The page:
In the South, we have some strange expressions: “Heaven’s to Betsy,” “Kiss my grits,” “You best get glad in the same britches you got mad in,” and “Good grief.” These phrases appear to have little or no truth or sense to them except the last one.
In our culture today, grief is viewed as a task to completed. For instance, the Bureau of Labor Statistics reported that 60% of workers receive paid funeral leave, but typically it is only 3-5 days depending on the relationship of the worker to the deceased. Facebook CEO recently revised its Bereavement Policy after the CEO experienced the loss of her husband to include up to 20 days of bereavement. Again, these policies convey the idea that in 3-20 days, you will be a functioning member of the team.
Then, in the relationship world, the bereaved may feel as though he/she needs to “Suck it up buttercup” to maintain vital relationships. The bereaved may hear phrases such as “Don’t you think it’s time to move on?,” “Pull yourself together so you can be there for your kids,” “They wouldn’t want you to be sad,” and “God will never give you more than you can handle.” Although a time limit is not set, these phrases suggest that grief is not good or acceptable, and one should move on for the sake of the those around them.
But for the bereaved, grief is a big ball of twine, and no one knows, including the bereaved what emotion will come next. Will it be despair, anger, laughter? If you are enduring grief, you may feel like you are out of control with emotion. Remember, this is your journey though. Each person’s grief is unique. No one can take your grief from you, nor can you hand it over for someone else to carry. No one gets to tell you when it’s time to be happy or sad. This is YOUR grief. This is your journey to find hope and healing, and there is no timetable for it.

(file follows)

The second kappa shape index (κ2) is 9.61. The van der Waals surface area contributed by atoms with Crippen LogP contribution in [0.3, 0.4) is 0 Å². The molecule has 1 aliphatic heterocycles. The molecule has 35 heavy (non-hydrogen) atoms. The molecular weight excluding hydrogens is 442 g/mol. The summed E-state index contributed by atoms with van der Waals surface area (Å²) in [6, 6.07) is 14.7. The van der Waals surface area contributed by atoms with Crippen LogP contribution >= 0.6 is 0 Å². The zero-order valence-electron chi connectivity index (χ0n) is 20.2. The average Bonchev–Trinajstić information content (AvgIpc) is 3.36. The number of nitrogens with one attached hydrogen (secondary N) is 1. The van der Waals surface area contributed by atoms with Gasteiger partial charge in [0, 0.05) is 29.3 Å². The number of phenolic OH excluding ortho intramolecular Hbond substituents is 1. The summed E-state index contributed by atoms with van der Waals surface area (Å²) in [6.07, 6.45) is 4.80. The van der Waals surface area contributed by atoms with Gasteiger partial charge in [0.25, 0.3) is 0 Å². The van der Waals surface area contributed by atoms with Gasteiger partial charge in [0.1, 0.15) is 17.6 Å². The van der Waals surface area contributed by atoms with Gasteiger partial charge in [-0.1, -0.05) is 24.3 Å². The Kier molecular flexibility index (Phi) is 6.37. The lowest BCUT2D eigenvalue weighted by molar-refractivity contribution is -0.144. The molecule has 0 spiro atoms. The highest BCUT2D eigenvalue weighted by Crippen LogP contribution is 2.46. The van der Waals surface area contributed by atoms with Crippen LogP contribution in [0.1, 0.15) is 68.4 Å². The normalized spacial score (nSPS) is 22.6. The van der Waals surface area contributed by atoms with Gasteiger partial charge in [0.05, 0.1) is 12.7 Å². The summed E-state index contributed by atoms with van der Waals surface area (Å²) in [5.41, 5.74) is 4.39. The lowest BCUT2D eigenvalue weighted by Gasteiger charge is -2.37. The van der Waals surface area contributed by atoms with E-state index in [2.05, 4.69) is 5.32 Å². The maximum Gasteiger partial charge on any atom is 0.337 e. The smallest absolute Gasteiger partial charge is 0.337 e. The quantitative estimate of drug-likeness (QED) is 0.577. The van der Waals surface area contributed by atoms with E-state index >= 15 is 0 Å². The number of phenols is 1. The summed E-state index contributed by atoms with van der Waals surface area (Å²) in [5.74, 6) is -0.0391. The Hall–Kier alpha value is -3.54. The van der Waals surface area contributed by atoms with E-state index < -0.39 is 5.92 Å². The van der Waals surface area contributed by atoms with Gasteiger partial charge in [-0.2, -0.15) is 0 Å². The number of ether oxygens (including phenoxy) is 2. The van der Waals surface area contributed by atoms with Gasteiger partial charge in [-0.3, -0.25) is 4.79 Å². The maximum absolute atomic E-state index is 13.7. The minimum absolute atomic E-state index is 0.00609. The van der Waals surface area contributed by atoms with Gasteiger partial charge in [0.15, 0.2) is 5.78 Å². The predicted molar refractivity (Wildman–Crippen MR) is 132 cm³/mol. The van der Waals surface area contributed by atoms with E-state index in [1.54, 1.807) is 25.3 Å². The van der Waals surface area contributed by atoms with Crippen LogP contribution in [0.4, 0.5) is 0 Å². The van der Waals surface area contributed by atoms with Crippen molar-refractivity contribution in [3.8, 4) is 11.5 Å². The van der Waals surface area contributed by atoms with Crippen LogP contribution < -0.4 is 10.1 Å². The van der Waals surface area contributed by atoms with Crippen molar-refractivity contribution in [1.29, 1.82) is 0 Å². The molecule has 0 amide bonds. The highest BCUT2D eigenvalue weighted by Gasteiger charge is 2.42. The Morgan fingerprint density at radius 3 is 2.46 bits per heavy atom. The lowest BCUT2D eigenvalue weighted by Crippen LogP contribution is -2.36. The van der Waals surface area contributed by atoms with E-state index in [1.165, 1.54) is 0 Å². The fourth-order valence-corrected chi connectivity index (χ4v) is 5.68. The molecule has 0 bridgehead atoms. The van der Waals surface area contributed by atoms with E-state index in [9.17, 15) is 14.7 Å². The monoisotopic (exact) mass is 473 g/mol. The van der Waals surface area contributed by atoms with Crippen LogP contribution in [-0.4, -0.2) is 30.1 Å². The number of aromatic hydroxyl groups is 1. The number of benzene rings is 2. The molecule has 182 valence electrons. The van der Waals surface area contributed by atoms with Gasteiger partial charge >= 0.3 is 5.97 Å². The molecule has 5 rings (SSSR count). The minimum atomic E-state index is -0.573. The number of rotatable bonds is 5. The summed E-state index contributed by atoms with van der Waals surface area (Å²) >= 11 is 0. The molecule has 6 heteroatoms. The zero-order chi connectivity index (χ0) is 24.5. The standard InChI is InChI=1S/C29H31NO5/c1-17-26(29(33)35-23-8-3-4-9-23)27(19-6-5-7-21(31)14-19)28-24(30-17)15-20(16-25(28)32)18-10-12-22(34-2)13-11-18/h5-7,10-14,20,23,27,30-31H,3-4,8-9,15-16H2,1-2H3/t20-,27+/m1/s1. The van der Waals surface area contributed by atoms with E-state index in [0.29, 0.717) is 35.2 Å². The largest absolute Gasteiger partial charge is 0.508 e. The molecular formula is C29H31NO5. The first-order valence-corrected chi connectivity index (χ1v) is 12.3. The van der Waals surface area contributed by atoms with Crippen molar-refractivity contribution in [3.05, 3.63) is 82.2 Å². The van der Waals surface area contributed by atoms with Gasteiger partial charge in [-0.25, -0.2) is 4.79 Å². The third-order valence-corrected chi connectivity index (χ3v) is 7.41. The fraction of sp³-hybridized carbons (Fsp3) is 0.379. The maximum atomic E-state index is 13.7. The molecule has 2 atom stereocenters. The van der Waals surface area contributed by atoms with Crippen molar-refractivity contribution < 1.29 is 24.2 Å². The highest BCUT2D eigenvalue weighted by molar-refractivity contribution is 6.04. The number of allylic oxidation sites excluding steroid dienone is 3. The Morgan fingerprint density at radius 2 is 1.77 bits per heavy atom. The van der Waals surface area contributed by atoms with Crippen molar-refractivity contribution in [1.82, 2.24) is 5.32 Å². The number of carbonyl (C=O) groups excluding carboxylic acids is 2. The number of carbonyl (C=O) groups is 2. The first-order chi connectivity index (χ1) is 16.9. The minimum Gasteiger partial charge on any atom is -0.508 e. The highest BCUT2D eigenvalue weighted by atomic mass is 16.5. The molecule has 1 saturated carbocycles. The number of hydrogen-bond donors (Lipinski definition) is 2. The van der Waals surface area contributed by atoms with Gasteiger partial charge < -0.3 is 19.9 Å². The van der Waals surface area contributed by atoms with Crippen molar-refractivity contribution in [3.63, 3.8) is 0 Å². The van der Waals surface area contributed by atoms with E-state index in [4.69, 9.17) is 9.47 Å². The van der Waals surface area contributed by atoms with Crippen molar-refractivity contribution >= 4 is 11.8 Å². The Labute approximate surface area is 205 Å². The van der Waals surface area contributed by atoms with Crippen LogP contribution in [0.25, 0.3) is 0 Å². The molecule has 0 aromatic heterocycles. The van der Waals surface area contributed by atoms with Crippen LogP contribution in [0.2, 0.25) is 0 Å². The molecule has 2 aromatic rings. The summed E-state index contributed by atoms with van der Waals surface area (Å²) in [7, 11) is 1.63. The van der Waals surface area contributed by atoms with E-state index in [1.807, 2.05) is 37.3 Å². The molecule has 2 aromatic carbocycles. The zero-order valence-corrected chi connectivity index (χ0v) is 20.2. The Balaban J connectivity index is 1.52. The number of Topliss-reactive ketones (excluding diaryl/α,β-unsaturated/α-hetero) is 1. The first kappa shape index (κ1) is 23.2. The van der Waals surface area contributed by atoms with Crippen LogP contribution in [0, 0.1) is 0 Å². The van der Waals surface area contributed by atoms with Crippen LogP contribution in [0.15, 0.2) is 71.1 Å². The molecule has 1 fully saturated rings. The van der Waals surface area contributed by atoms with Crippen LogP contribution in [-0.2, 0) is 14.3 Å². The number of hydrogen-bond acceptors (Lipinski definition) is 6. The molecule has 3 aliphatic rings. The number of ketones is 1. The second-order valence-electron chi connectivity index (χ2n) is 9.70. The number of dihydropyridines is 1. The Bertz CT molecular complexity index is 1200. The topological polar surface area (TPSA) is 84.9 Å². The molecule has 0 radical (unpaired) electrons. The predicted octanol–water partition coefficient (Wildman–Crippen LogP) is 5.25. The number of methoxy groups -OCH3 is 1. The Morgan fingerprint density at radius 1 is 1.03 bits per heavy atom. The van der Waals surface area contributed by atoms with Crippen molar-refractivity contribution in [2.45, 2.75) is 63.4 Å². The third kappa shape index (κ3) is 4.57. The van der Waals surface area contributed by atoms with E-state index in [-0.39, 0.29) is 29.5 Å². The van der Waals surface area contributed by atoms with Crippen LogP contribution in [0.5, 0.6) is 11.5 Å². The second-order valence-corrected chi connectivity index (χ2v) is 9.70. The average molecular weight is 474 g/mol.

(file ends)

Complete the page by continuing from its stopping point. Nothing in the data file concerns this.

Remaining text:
You may be wondering, “What makes her an expert?” Experience. I’ve lived this several times over, but the most prevalent losses where my mom and dad. I was nine when my father died of cancer. I often tell people I lost my dad and mom in a day. I lost my dad physically, but I lost my mom emotionally. I truly believe she never got over the loss of my dad. And, then when I was twenty-four, I lost my mother to cancer. It was definitely two different experiences. At nine, I heard continually, “At least he’s not in pain anymore.” And the attitude of the family was “If we don’t talk about it, it didn’t happen.” I also endured at nine “She’s too young to know what is going on.” I even heard a family member express, “She cried fake tears at her dad’s funeral.” With my mother’s death, because I was raised in an environment where grief was not good or accepted and should not be expressed, I donned the belief “Heaven gained another angel, and she’s happy to be reunited to be with my dad.” And I went about my seemingly happy life until I was thirty-six and my whole world caved in on me due to severe depression. And you know what it had to do with? Yep, I never grieved. So, at thirty-six, I finally got to be the nine-year-old little girl who just wanted her daddy back and got to be the twenty-four-year old who never got to say goodbye to her mom.
“When you enter into grief, you’ve entered into the valley of shadows. There is nothing heroic or noble about grief. It’s painful. It’s work. It’s a lingering process. But it is necessary for all kinds of losses…Grief is not an enemy; it is a friend. It is the natural process of walking through hurt and growing because of the walk. Let it happen.” -Norman Wright
None of us want experience the “valley of shadows.” None of us are born thinking, “I can’t wait to go through grief.” But because we live in a fallen world, we will experience it. To run from it, delay it, compartmentalize it, only prolongs the pain. But when we recognize that grief is “a friend,” is good because it is actually part of the healing process, and we endure the natural process of it, we allow ourselves the opportunity to find hope again.
While there is not enough room in this writing to explore every aspect of grief, there are listed several resources that you can review to help you on your journey of grief. If you find this burden too heavy to bear, know that we here at Clint Davis Counseling are willing to walk beside you on your journey.
M.S. PLPC, Play Therapy Trainee
Certification in trauma for children and adolescents
- It’s Okay to Cry
- Experiencing Grief
- Recovering from the Losses of Life
- Missing the Child You Love
- Elizabeth Davita-Reaburn
- The Empty Room: Understanding Sibling Loss
- Patrice Karst
- The Invisible String (for children)
- Joanna Rowland
- The Memory Box (for children)
- S. Lewis
- A Grief Observed
- The Problem with Pain